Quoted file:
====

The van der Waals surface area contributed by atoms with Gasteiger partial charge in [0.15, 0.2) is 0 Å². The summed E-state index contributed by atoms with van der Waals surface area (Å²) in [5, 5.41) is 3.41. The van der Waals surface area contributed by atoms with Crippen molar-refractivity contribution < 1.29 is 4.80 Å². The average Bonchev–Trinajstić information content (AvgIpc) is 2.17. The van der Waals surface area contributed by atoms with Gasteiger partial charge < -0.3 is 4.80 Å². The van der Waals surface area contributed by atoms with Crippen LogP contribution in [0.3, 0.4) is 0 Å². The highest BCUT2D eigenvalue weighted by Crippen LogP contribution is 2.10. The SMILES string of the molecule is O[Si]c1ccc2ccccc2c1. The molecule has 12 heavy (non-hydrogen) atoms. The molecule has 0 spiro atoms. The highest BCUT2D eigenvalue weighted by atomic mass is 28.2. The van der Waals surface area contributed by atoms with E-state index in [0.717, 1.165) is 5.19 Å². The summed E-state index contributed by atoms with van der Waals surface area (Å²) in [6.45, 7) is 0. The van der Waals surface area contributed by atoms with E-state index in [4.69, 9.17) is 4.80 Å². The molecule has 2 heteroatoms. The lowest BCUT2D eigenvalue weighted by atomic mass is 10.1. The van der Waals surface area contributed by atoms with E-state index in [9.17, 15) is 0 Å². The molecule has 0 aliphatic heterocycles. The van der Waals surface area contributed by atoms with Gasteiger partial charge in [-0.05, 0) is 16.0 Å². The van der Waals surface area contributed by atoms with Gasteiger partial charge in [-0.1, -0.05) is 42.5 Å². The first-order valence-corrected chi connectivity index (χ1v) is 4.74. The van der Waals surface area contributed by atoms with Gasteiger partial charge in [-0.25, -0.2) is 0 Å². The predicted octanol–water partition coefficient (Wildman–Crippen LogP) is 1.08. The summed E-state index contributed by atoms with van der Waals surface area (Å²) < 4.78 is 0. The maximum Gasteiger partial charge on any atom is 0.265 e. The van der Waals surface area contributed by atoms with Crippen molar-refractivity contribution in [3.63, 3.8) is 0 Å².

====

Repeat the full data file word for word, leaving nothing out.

The van der Waals surface area contributed by atoms with Gasteiger partial charge in [0.15, 0.2) is 0 Å². The summed E-state index contributed by atoms with van der Waals surface area (Å²) in [5, 5.41) is 3.41. The van der Waals surface area contributed by atoms with Crippen molar-refractivity contribution < 1.29 is 4.80 Å². The average Bonchev–Trinajstić information content (AvgIpc) is 2.17. The van der Waals surface area contributed by atoms with Gasteiger partial charge < -0.3 is 4.80 Å². The van der Waals surface area contributed by atoms with Crippen LogP contribution in [0.3, 0.4) is 0 Å². The highest BCUT2D eigenvalue weighted by Crippen LogP contribution is 2.10. The SMILES string of the molecule is O[Si]c1ccc2ccccc2c1. The molecule has 12 heavy (non-hydrogen) atoms. The molecule has 0 spiro atoms. The highest BCUT2D eigenvalue weighted by atomic mass is 28.2. The van der Waals surface area contributed by atoms with E-state index in [0.717, 1.165) is 5.19 Å². The summed E-state index contributed by atoms with van der Waals surface area (Å²) in [6.45, 7) is 0. The van der Waals surface area contributed by atoms with E-state index in [4.69, 9.17) is 4.80 Å². The molecule has 2 heteroatoms. The lowest BCUT2D eigenvalue weighted by atomic mass is 10.1. The van der Waals surface area contributed by atoms with E-state index in [9.17, 15) is 0 Å². The molecule has 0 aliphatic heterocycles. The van der Waals surface area contributed by atoms with Gasteiger partial charge in [-0.05, 0) is 16.0 Å². The van der Waals surface area contributed by atoms with Gasteiger partial charge in [-0.1, -0.05) is 42.5 Å². The first-order valence-corrected chi connectivity index (χ1v) is 4.74. The van der Waals surface area contributed by atoms with Gasteiger partial charge in [-0.25, -0.2) is 0 Å². The predicted octanol–water partition coefficient (Wildman–Crippen LogP) is 1.08. The summed E-state index contributed by atoms with van der Waals surface area (Å²) < 4.78 is 0. The maximum Gasteiger partial charge on any atom is 0.265 e. The van der Waals surface area contributed by atoms with Crippen molar-refractivity contribution in [3.63, 3.8) is 0 Å².